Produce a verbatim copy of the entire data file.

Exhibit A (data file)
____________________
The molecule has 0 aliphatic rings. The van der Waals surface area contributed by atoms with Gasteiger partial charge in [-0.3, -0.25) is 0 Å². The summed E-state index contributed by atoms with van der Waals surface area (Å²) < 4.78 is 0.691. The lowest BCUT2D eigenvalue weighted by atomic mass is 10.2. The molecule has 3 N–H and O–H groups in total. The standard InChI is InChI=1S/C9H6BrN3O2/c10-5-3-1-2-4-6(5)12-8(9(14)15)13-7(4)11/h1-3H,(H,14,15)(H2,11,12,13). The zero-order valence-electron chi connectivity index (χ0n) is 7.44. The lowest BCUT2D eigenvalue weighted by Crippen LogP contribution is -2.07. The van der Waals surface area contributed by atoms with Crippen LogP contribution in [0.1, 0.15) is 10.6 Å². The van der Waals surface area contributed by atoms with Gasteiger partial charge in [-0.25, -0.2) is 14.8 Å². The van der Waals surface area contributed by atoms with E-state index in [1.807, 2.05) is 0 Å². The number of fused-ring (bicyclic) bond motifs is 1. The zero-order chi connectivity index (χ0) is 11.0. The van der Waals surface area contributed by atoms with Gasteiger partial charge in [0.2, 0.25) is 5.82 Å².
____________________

The molecule has 0 aliphatic rings. The van der Waals surface area contributed by atoms with Gasteiger partial charge in [-0.3, -0.25) is 0 Å². The summed E-state index contributed by atoms with van der Waals surface area (Å²) < 4.78 is 0.691. The lowest BCUT2D eigenvalue weighted by atomic mass is 10.2. The molecule has 3 N–H and O–H groups in total. The standard InChI is InChI=1S/C9H6BrN3O2/c10-5-3-1-2-4-6(5)12-8(9(14)15)13-7(4)11/h1-3H,(H,14,15)(H2,11,12,13). The zero-order valence-electron chi connectivity index (χ0n) is 7.44. The lowest BCUT2D eigenvalue weighted by Crippen LogP contribution is -2.07. The van der Waals surface area contributed by atoms with Crippen LogP contribution in [0.1, 0.15) is 10.6 Å². The van der Waals surface area contributed by atoms with Gasteiger partial charge in [-0.25, -0.2) is 14.8 Å². The van der Waals surface area contributed by atoms with E-state index in [1.807, 2.05) is 0 Å². The number of fused-ring (bicyclic) bond motifs is 1. The zero-order chi connectivity index (χ0) is 11.0. The van der Waals surface area contributed by atoms with Gasteiger partial charge in [0.2, 0.25) is 5.82 Å².